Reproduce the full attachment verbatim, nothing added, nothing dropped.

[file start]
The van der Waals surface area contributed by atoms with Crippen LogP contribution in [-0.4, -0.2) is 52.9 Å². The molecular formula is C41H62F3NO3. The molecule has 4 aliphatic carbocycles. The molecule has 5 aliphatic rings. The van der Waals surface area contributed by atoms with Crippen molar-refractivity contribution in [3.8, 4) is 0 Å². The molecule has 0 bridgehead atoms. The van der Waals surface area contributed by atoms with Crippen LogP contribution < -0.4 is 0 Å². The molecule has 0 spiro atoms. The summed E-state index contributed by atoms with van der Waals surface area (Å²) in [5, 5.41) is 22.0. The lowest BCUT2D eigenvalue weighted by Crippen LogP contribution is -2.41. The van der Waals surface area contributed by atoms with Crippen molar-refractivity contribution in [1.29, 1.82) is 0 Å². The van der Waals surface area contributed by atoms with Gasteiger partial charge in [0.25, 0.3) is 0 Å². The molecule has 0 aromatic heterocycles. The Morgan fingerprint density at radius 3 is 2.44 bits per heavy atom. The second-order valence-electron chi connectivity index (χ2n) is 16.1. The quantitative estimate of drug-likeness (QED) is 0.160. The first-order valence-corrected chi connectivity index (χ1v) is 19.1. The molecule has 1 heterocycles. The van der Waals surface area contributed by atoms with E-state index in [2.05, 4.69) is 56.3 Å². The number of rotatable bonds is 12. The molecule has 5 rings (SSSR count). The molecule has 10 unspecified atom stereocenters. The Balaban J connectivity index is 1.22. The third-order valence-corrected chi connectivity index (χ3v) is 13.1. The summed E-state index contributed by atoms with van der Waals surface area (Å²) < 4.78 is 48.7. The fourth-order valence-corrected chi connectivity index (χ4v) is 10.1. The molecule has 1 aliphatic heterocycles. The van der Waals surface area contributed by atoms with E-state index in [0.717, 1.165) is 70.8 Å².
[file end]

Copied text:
The van der Waals surface area contributed by atoms with Crippen LogP contribution in [-0.4, -0.2) is 52.9 Å². The molecular formula is C41H62F3NO3. The molecule has 4 aliphatic carbocycles. The molecule has 5 aliphatic rings. The van der Waals surface area contributed by atoms with Crippen molar-refractivity contribution in [3.8, 4) is 0 Å². The molecule has 0 bridgehead atoms. The van der Waals surface area contributed by atoms with Crippen LogP contribution < -0.4 is 0 Å². The molecule has 0 spiro atoms. The summed E-state index contributed by atoms with van der Waals surface area (Å²) in [5, 5.41) is 22.0. The lowest BCUT2D eigenvalue weighted by Crippen LogP contribution is -2.41. The van der Waals surface area contributed by atoms with Crippen molar-refractivity contribution in [1.29, 1.82) is 0 Å². The van der Waals surface area contributed by atoms with Gasteiger partial charge in [0.25, 0.3) is 0 Å². The molecule has 0 aromatic heterocycles. The Morgan fingerprint density at radius 3 is 2.44 bits per heavy atom. The second-order valence-electron chi connectivity index (χ2n) is 16.1. The quantitative estimate of drug-likeness (QED) is 0.160. The first-order valence-corrected chi connectivity index (χ1v) is 19.1. The molecule has 1 heterocycles. The van der Waals surface area contributed by atoms with E-state index in [2.05, 4.69) is 56.3 Å². The number of rotatable bonds is 12. The molecule has 5 rings (SSSR count). The molecule has 10 unspecified atom stereocenters. The Balaban J connectivity index is 1.22. The third-order valence-corrected chi connectivity index (χ3v) is 13.1. The summed E-state index contributed by atoms with van der Waals surface area (Å²) < 4.78 is 48.7. The fourth-order valence-corrected chi connectivity index (χ4v) is 10.1. The molecule has 1 aliphatic heterocycles. The van der Waals surface area contributed by atoms with E-state index in [0.717, 1.165) is 70.8 Å².